Why you might want to get off a project
Sometimes, getting off a project is just as important as investing time and energy in getting onto your dream project. Normally, consultants will always focus on getting onto new projects and performing well on them to optimize their billable utilization. However, there are situations where you want to roll-off a project. Here are a few examples:
- You really dislike the assignment or project team
- Your staffing is being extended over and over again and you finally want to experience something new
- The assignment doesn’t allow any room for you to improve and demonstrate your open development needs
Trust me, I am sure you will experience at least one of these situations during your time as a management consultant. So, what to do now?
Project roll-off strategies
Bad news is that there isn’t the one perfect solution. However, there are strategies and tactics you can follow, that will improve your chances to get off a project:
- Talk to your mentor: Your mentor is there to help you. If you have good reasons for rolling off a project, he or she can definitely help to make it happen. However, this won’t be easy and will require quite a lot of convincing. Therefore, this approach is mainly a good choice if you want to roll-off because the project is increasingly hurting your career. Everyone will understand that and your mentor can help in building up pressure with the relevant partners.
- Clever vacation planning: This method is a bit sneaky, but it can help if you really want to get off a project that is being extended over and over again. If you fear that your project will get extended soon and you don’t want to be a part of it any longer, try to block your availability by setting up a long vacation right after the currently agreed project end. If you just need to discuss your vacation with the staffing department, they won’t see any problems, because they just see the as-is planning. As soon as the project extension is getting more concrete, you can flag that you already planned a long vacation. Now you have a 50:50 chance: Either your project manager will agree that it might make sense to staff someone new, or you will be asked to cancel your vacation.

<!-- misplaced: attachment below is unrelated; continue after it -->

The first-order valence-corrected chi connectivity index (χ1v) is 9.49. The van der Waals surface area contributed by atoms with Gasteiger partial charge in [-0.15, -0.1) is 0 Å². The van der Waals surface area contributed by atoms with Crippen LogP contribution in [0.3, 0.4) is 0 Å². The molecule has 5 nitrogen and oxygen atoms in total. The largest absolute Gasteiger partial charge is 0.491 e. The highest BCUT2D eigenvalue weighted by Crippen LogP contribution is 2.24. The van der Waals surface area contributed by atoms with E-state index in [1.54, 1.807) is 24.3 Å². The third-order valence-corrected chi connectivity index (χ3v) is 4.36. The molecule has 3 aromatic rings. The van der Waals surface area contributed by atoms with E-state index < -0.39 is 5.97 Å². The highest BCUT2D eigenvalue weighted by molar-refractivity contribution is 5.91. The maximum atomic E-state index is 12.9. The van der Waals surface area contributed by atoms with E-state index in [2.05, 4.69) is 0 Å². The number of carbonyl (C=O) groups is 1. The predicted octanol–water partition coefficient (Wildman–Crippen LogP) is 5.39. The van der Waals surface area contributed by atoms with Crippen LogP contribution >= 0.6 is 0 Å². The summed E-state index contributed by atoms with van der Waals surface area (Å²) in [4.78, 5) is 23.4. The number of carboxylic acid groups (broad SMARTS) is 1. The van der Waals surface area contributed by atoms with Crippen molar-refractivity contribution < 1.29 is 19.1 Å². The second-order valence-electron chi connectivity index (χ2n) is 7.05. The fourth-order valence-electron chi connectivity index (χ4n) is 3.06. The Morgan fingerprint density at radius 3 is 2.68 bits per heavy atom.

- Create pull: One of the most effective strategies is to create a high pull for you. What does that mean? Well, basically you want other partners and project managers to be highly interested in staffing you on their projects. If you were able to build a good reputation within the firm, you might want to talk to partners that value you work and ask them for support. If your reputation isn’t that great yet, you might need to bring a bit more to the table. For example, now might be a good time to commit yourself to a certain practice and ask the practice-leading partner for his or her support in getting you off your current project to fully focus on projects within that practice going forward. Remember: A good reputation is worth a lot since other partners will be highly interested in getting you on their projects and keeping you in the firm. If you have valid reasons for getting off a project, they will support you in that mission. However, if your reputation is lower, you will need to build up bargaining power by offering something yourself.
However, please don’t get the wrong impression: Normally, your focus should be on getting onto great projects and performing well on them. In our free starter training we have a dedicated lesson on how you can influence your project staffing to get to the best possible outcome. It’s way more efficient to focus on getting on a great project, so you are not even required to get off a project. Also, getting off a project only makes sense if you have a good alternative! No partner will be amused if you fight for getting off a project just to turn unbillable for weeks.
If all that doesn’t help
So, what if all the above-mentioned strategies don’t help. Honestly, I would strongly consider changing firms. Don’t get me wrong – management consulting isn’t just butterflies and rainbows. You will experience tough times that are especially challenging or that you don’t enjoy as much as other times in every firm. However, if you feel like you are continuously staffed on bad projects or the firm isn’t really investing any effort at all in improving your situation or listening to your expectations, it might be simply the wrong firm for you.